Visiting the Church of the Messiah, Toronto, Ontario: nineteenth century monumentality in stone
By Gordon and Helliwell, dating from 1891
This fine church building in Toronto, Ontario, is located at the intersection of Avenue Road and Dupont Street. Not unusually for a building dating from the Victorian era, it effuses solidity and monumentality.
The structure particularly is noted for its execution in stone, for its conspicuous tower, made more visible in the nieghbourhood by its proximity to the Avenue Road /Dupont intersection.
It also visibly exemplies Gothic Revival style. Thus, here we see repeated, pointed window arching in a manner associated with the style, very popular in the 19th century. Other Gothic Revival features present at the Church of the Messiah building include flying butresses and pinnacles.
The architectiural partnership Gordon and Helliwell (1) were responsible for the design of the building, which dates from 1891. This firm was headed by architects Henry Bauld Gordon (1854-1951) and Grant Helliwell (1855-1953)(2).
The congregation which the building houses is Anglican in affiliation. Its ministers have long maintained a link with Wycliffe Hall, University of Toronto — see also note (1), below.
In recent years the building has undergone a major program of rebuilding and refurbishment, following fire damage.
This building is thus a worthy addition to Toronto's considerable heritage of church architecture, recalling an era of particulary widespread churchgoing, when Toronto's population relfected a wider proportion of residents of British heritage.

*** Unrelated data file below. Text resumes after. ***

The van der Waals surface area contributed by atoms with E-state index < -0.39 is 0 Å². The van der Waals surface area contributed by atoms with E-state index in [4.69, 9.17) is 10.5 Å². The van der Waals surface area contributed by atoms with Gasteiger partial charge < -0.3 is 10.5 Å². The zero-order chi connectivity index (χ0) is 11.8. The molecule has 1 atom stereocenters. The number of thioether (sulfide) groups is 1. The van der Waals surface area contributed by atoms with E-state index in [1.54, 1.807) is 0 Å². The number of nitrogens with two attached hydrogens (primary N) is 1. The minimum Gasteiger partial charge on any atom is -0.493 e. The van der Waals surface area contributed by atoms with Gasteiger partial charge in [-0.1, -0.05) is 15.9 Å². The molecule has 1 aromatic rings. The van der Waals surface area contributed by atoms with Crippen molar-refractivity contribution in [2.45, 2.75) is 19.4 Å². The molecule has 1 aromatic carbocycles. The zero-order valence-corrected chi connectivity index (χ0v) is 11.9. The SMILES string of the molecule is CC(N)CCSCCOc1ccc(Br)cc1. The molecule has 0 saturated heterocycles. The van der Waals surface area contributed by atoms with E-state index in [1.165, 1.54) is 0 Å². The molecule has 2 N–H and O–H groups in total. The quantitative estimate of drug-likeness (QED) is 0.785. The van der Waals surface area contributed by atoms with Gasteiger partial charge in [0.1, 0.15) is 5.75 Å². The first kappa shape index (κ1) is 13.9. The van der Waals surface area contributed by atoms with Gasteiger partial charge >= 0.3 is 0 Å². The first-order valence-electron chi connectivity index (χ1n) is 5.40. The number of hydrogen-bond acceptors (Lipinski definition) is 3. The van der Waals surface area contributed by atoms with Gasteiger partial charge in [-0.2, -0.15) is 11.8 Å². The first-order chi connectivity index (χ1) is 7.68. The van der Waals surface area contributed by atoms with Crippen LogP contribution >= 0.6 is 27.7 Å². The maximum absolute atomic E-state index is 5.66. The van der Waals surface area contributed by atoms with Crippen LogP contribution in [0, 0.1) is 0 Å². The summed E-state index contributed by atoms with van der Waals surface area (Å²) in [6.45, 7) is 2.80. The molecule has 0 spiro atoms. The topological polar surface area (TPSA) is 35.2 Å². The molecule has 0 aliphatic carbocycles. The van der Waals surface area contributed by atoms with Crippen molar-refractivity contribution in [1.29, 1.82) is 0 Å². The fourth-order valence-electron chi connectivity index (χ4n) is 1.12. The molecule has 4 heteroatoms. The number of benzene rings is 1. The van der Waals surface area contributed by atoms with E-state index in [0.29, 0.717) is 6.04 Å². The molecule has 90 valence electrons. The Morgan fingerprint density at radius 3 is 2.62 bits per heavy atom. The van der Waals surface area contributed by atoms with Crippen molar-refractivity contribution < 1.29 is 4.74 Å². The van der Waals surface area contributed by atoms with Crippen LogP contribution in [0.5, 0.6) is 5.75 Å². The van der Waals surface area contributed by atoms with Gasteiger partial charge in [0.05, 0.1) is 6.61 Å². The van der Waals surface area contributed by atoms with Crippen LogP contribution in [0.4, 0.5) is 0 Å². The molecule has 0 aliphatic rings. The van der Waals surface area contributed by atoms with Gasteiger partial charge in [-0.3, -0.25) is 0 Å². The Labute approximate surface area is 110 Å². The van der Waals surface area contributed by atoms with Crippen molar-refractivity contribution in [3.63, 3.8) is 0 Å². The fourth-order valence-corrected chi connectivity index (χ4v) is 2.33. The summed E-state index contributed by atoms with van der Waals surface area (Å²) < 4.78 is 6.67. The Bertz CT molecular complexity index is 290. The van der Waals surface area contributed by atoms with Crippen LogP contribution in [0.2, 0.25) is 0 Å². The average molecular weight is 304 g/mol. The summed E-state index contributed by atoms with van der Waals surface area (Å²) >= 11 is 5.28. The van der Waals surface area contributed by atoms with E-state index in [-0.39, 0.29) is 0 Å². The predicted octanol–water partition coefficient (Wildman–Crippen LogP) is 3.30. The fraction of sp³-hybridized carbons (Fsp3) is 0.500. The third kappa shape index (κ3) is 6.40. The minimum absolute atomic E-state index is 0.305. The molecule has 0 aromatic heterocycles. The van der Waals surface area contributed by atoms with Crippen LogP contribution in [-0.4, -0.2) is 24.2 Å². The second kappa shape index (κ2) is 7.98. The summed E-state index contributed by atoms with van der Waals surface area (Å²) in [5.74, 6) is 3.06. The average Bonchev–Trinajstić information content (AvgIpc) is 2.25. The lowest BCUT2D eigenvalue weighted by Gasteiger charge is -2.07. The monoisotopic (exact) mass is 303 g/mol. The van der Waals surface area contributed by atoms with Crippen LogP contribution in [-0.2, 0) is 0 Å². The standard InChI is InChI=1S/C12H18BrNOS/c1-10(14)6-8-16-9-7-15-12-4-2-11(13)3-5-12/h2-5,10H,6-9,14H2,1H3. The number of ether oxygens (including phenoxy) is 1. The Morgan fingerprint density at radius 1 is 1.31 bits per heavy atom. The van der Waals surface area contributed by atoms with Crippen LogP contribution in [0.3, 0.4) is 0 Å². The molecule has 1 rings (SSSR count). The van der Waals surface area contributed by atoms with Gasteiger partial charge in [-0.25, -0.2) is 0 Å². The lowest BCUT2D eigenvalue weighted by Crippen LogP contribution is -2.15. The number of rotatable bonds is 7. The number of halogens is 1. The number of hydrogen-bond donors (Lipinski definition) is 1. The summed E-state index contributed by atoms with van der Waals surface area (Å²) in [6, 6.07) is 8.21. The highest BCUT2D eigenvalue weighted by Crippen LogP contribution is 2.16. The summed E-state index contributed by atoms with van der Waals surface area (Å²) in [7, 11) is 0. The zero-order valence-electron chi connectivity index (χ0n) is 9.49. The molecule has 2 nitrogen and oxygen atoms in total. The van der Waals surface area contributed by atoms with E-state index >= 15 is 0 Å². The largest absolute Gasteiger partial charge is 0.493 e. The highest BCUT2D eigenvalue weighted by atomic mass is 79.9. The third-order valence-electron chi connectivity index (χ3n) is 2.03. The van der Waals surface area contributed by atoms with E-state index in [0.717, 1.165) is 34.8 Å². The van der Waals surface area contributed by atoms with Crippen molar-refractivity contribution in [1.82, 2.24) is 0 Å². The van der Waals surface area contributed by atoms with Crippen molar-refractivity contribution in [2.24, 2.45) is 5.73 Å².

August 5, 2013
(1) Other buildings for which Gordon and Helliwell were responsible include: Queen's Theological Hall, Kingston, Ontario (the stone execution and design monunentality of this building cause it somewhat to resemble the Church of the Messiah; see photo, right); Bathurst Street Methodist Church, Toronto; Avenue Road Church, Toronto (situated close to the Church of the Messiah); various buildings at Wycliffe Hall, University of Toronto; and many others.
(2) Grant Helliwell served as President of the Toronto Society of Architects in 1899.
Also worth seeing
In Downtown Toronto itself, visitor attractions include: Fort York, Old City Hall, Osgoode Hall, Campbell House, the Ontario Legislative Assembly Building at Queen's Park, Union Station, the CN Tower, St. Lawrence Hall, and many others.
How to get there: Porter Airlines, flies to Billy Bishop Toronto City Airport, with wide North American connections. Car rental is available at Union Station. Air Canada flies to Toronto Pearson Airport, with wide North American and other connections, from where car rental is available, but visitors to Downtown Toronto will find many sights to be easily walkable. TTC Bus Route 6 passes Avenue Road / Davenport intersection a short distance from the Church of the Messiah. Some facilities may be withdrawn without notice. For up to date information, you are advised to check with the airline or your travel agent. For any special border crossing arrangements which may apply to citizens of certain nationalities, you are advised to refer to appropriate consular sources.
MJFenn is an independent travel writer based in Ontario, Canada.
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